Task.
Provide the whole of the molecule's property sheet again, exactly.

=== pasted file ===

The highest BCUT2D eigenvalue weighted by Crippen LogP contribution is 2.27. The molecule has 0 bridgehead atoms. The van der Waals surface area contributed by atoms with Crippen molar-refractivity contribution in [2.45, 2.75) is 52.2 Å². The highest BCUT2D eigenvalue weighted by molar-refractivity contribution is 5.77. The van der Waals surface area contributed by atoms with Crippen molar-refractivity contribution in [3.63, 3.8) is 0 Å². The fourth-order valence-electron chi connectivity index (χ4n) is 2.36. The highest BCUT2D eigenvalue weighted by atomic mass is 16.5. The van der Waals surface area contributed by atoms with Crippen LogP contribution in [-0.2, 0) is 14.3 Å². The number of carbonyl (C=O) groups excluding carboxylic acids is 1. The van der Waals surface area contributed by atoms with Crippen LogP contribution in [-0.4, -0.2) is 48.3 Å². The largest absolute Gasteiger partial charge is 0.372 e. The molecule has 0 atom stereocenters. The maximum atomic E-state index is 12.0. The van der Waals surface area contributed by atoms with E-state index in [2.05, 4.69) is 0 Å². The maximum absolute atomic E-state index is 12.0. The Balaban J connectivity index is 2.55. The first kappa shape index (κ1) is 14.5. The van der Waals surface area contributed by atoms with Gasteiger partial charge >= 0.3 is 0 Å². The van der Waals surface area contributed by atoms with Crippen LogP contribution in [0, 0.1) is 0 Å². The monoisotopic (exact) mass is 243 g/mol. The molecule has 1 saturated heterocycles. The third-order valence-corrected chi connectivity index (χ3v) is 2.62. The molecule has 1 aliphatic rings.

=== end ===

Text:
The highest BCUT2D eigenvalue weighted by Crippen LogP contribution is 2.27. The molecule has 0 bridgehead atoms. The van der Waals surface area contributed by atoms with Crippen molar-refractivity contribution in [2.45, 2.75) is 52.2 Å². The highest BCUT2D eigenvalue weighted by molar-refractivity contribution is 5.77. The van der Waals surface area contributed by atoms with Crippen molar-refractivity contribution in [3.63, 3.8) is 0 Å². The fourth-order valence-electron chi connectivity index (χ4n) is 2.36. The highest BCUT2D eigenvalue weighted by atomic mass is 16.5. The van der Waals surface area contributed by atoms with Crippen LogP contribution in [-0.2, 0) is 14.3 Å². The number of carbonyl (C=O) groups excluding carboxylic acids is 1. The van der Waals surface area contributed by atoms with Crippen LogP contribution in [-0.4, -0.2) is 48.3 Å². The largest absolute Gasteiger partial charge is 0.372 e. The molecule has 0 atom stereocenters. The maximum atomic E-state index is 12.0. The van der Waals surface area contributed by atoms with E-state index in [2.05, 4.69) is 0 Å². The maximum absolute atomic E-state index is 12.0. The Balaban J connectivity index is 2.55. The first kappa shape index (κ1) is 14.5. The van der Waals surface area contributed by atoms with Gasteiger partial charge >= 0.3 is 0 Å². The van der Waals surface area contributed by atoms with Crippen LogP contribution in [0, 0.1) is 0 Å². The monoisotopic (exact) mass is 243 g/mol. The molecule has 1 saturated heterocycles. The third-order valence-corrected chi connectivity index (χ3v) is 2.62. The molecule has 1 aliphatic rings.